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CNN's Susan Lisovicz: American Airlines takes over TWA
Susan Lisovicz is a correspondent for CNN Business News, based in New York.
CNN Moderator: What is the overall plan for the American Airlines takeover of TWA?
Susan Lisovicz: This transaction is actually a three-way transaction. The TWA aspect, if approved -- that is if the bankruptcy process goes according to plan, and if federal regulators give American the green light, the deal could be done by early April. What would happen is American would buy most of TWA's assets for $500 million and would also provide $200 million in immediate financing. American says it will retain most of TWA's approximately 20,000-person work force. There are two other aspects of the deal. American would also buy key US Airways assets for $1.5 billion and a 49 percent stake in DC Air for $82 million. That's a broad overview.
CNN Moderator: Why are many regulators and consumer groups opposed to the acquisition?
Susan Lisovicz: Because the airline business is a service business. Furthermore, it's a commodities business and commodities are driven by supply and demand. If the number two airline, American, buys the number eight airline, TWA, you have one less airline. And critics say when there is less competition there is less of an incentive for improved service and better fares.
Question from chat room: What does this merger mean to the consumer?
Susan Lisovicz: Well, it depends on whom you talk to. American Airlines says it will have a strengthened network and a more competitive carrier to the industry leader, United, which is also in the process of merging with an airline, U.S. Airways. Because American is retaining or wants to retain most of TWA's assets, one would think at this early going that a lot of TWA's routes will be protected. Consumer groups say, however, there could be a monopoly in some markets and also say that pricing may not be as competitive.
CNN Moderator: Will the resulting merged airline have a new name?
Susan Lisovicz: Not that we know of now. TWA is the oldest continually operating airline in the U.S., and as such has a unique brand equity. But it's also had a lot of problems. This is the third time it has filed for Chapter 11 Bankruptcy protection. American, because it's the nations second largest carrier, also has a strong brand recognition. So the chairman and CEO of American, Donald Carty, says he expects the enlarged airline to be called American, though he left the door open to the possibility of using the TWA name in some fashion, but he didn't offer any specifics.
Question from chat room: Will this merger give American more access to oversea routes?
Susan Lisovicz: TWA sold off a good deal of its overseas routes earlier in a bid to stay solvent. The driving force is the strengthening of the domestic market, and I'm not sure how it will affect TWA's overseas flights.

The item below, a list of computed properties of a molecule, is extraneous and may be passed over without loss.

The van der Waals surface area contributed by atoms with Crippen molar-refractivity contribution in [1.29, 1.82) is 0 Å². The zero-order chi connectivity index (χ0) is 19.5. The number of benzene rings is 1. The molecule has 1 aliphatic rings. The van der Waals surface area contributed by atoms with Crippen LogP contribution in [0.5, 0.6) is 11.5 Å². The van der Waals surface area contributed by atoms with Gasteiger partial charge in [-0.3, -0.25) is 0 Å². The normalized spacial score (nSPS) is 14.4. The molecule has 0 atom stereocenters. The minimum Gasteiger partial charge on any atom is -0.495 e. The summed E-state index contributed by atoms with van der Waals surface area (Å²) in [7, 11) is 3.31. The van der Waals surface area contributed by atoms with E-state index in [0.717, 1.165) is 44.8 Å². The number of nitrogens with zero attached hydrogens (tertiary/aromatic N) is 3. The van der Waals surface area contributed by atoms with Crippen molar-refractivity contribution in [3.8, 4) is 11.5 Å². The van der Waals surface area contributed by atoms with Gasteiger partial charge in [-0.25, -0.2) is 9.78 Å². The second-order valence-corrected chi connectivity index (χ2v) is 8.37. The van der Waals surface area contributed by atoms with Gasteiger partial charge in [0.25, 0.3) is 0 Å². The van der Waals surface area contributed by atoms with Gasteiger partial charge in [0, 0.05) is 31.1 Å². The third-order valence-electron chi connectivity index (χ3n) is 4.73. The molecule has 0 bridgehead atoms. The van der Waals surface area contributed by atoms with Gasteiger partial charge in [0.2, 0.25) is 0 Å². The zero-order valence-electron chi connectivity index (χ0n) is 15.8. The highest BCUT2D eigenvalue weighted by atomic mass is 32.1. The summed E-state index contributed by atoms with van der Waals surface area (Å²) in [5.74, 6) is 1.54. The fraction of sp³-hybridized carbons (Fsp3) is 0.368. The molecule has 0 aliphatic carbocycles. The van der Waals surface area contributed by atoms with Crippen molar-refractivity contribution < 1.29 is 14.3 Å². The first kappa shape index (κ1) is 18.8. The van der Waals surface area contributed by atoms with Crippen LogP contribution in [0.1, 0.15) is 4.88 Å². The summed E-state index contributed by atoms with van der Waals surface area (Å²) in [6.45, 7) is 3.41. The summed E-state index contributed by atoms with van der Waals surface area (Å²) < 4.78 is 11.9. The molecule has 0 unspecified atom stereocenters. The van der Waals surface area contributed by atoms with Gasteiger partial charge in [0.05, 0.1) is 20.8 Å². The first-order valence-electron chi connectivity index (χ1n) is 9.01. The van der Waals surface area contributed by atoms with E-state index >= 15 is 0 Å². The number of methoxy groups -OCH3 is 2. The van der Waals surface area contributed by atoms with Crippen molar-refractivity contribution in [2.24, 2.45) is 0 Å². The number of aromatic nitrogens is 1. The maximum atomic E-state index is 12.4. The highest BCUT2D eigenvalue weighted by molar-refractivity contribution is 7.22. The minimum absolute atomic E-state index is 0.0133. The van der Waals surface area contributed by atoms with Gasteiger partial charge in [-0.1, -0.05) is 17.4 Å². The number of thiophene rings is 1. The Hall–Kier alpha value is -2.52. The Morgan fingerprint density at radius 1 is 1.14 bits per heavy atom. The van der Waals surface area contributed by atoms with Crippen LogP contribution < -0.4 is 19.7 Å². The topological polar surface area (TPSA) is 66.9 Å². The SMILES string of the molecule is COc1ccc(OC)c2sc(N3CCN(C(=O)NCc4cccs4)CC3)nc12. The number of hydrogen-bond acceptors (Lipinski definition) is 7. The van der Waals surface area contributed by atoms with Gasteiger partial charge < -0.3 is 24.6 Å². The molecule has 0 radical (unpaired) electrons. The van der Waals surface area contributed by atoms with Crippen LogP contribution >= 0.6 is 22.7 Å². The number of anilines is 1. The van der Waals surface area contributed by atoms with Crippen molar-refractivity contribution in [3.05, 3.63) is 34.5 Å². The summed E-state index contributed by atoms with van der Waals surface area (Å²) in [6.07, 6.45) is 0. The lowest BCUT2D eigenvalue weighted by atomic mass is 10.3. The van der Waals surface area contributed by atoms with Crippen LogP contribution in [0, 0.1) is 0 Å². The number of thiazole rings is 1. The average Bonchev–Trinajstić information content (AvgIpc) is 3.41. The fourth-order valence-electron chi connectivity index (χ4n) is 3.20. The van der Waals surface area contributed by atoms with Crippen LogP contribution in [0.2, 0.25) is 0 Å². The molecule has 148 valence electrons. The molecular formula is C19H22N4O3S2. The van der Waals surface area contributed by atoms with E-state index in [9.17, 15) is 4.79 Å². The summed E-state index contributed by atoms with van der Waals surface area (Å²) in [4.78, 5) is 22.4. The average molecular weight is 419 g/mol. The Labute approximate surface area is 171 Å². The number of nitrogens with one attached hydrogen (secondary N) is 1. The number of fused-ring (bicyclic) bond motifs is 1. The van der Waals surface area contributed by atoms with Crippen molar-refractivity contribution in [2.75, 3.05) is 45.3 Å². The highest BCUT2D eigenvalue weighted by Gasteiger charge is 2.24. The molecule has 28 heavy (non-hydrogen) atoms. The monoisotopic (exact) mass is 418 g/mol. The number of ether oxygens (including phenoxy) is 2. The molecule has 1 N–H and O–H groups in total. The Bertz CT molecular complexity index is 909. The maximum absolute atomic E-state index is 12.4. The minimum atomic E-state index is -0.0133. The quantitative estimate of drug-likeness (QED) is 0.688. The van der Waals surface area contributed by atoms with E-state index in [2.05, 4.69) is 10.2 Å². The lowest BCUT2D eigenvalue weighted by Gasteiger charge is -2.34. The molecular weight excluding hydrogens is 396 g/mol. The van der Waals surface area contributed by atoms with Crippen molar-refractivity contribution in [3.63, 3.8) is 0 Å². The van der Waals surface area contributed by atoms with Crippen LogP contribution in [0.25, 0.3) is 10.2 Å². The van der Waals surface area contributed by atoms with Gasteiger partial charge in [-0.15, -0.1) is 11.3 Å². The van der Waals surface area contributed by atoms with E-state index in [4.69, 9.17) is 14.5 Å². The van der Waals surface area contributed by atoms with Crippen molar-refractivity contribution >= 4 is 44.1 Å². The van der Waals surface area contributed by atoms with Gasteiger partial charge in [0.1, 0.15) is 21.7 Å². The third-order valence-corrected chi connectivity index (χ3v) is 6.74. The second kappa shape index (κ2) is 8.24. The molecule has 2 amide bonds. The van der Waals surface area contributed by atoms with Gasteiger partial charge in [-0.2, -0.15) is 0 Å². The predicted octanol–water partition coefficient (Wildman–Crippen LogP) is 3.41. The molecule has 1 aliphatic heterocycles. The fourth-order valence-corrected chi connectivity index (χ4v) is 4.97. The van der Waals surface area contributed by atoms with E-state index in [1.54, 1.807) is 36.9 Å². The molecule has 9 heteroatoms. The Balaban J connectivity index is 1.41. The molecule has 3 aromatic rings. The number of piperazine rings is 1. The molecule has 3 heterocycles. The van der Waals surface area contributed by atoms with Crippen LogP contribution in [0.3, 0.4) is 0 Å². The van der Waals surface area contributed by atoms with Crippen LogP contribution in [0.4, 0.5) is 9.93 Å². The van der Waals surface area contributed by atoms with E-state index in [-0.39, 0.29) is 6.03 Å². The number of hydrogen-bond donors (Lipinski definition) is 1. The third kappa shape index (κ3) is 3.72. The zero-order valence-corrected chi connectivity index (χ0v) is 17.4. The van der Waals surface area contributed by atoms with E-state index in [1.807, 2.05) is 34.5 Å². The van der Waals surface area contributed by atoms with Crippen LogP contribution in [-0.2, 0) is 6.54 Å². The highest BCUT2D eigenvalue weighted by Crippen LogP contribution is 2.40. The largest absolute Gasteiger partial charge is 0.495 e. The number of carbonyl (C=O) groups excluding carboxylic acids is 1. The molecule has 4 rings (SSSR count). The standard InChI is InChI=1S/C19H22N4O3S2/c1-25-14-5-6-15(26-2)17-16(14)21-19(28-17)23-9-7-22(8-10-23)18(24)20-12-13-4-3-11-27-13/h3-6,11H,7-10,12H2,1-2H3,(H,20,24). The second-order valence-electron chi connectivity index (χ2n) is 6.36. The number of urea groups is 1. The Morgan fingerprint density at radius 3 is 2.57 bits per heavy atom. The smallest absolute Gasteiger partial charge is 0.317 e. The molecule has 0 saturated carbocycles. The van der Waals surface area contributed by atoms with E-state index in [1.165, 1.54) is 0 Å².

CNN Moderator: Will frequent flier miles convert over?
Susan Lisovicz: That's happening right away. Later this month Mr. Carty, Chairman and CEO of American, said that the TWA frequent flyer program will be merged into the American Frequent flyer program as of January 17th.
CNN Moderator: How will the merger affect jobs?
Susan Lisovicz: American has emphatically said that most of TWA's work force would be retained, so it seems that there was a lot of consideration in bringing these people over into the merged airline. You have to remember, though, this is a highly unionized industry and TWA pilots and American pilots belong to two different unions, and the transition may not be all that smooth. But that said, American has said that most jobs will be saved.
CNN Moderator: Do you have any final thoughts for us today?
Susan Lisovicz: TWA is a publicly traded company: What will happen to shareholders of TWA who have suffered greatly? The stock is not open today from what I can see, but it's trading on its 52 week low at near $1.32. This is a stock that in 1996 was trading at 23 or 24 dollars. When a company files for Chapter 11 Bankruptcy protection, it's because they can't pay creditors, and theoretically can't pay the shareholders. And American has no obligation to pay these shareholders. Theoretically they could offer something to the TWA shareholders but have not voiced any intent to do so. They are not obligated.
CNN Moderator: Thanks for joining us today, Susan Lisovicz.
Susan Lisovicz joined the chat room via telephone from New York, NY. CNN provided a typist. The above is an edited transcript of the interview on Wednesday, January 10, 2001.
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